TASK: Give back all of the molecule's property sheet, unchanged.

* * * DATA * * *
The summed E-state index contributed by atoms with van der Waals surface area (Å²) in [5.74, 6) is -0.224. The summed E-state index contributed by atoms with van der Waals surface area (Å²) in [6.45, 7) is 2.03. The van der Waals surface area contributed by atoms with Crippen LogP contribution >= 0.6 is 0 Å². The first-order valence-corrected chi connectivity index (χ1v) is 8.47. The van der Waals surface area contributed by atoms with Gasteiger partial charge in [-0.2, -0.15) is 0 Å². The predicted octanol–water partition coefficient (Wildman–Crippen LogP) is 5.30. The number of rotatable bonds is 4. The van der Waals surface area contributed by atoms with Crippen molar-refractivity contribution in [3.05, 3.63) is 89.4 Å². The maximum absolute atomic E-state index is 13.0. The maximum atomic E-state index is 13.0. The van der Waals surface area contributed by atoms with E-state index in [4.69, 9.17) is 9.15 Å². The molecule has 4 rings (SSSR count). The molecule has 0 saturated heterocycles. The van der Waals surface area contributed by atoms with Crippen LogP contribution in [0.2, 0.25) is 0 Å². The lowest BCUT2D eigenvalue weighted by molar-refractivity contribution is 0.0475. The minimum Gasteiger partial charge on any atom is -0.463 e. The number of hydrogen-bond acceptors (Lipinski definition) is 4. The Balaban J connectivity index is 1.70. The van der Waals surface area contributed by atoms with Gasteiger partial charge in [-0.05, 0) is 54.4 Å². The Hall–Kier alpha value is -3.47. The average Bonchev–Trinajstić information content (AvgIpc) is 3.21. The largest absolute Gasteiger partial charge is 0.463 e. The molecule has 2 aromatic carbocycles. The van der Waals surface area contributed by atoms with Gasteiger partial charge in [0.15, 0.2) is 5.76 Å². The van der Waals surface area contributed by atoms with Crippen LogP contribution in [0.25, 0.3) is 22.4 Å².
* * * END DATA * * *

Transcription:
The summed E-state index contributed by atoms with van der Waals surface area (Å²) in [5.74, 6) is -0.224. The summed E-state index contributed by atoms with van der Waals surface area (Å²) in [6.45, 7) is 2.03. The van der Waals surface area contributed by atoms with Crippen LogP contribution >= 0.6 is 0 Å². The first-order valence-corrected chi connectivity index (χ1v) is 8.47. The van der Waals surface area contributed by atoms with Gasteiger partial charge in [-0.2, -0.15) is 0 Å². The predicted octanol–water partition coefficient (Wildman–Crippen LogP) is 5.30. The number of rotatable bonds is 4. The van der Waals surface area contributed by atoms with Crippen molar-refractivity contribution in [3.05, 3.63) is 89.4 Å². The maximum absolute atomic E-state index is 13.0. The maximum atomic E-state index is 13.0. The van der Waals surface area contributed by atoms with E-state index in [4.69, 9.17) is 9.15 Å². The molecule has 4 rings (SSSR count). The molecule has 0 saturated heterocycles. The van der Waals surface area contributed by atoms with Crippen LogP contribution in [0.2, 0.25) is 0 Å². The lowest BCUT2D eigenvalue weighted by molar-refractivity contribution is 0.0475. The minimum Gasteiger partial charge on any atom is -0.463 e. The number of hydrogen-bond acceptors (Lipinski definition) is 4. The Balaban J connectivity index is 1.70. The van der Waals surface area contributed by atoms with Gasteiger partial charge in [-0.05, 0) is 54.4 Å². The Hall–Kier alpha value is -3.47. The average Bonchev–Trinajstić information content (AvgIpc) is 3.21. The largest absolute Gasteiger partial charge is 0.463 e. The molecule has 2 aromatic carbocycles. The van der Waals surface area contributed by atoms with Gasteiger partial charge in [0.15, 0.2) is 5.76 Å². The van der Waals surface area contributed by atoms with Crippen LogP contribution in [0.25, 0.3) is 22.4 Å².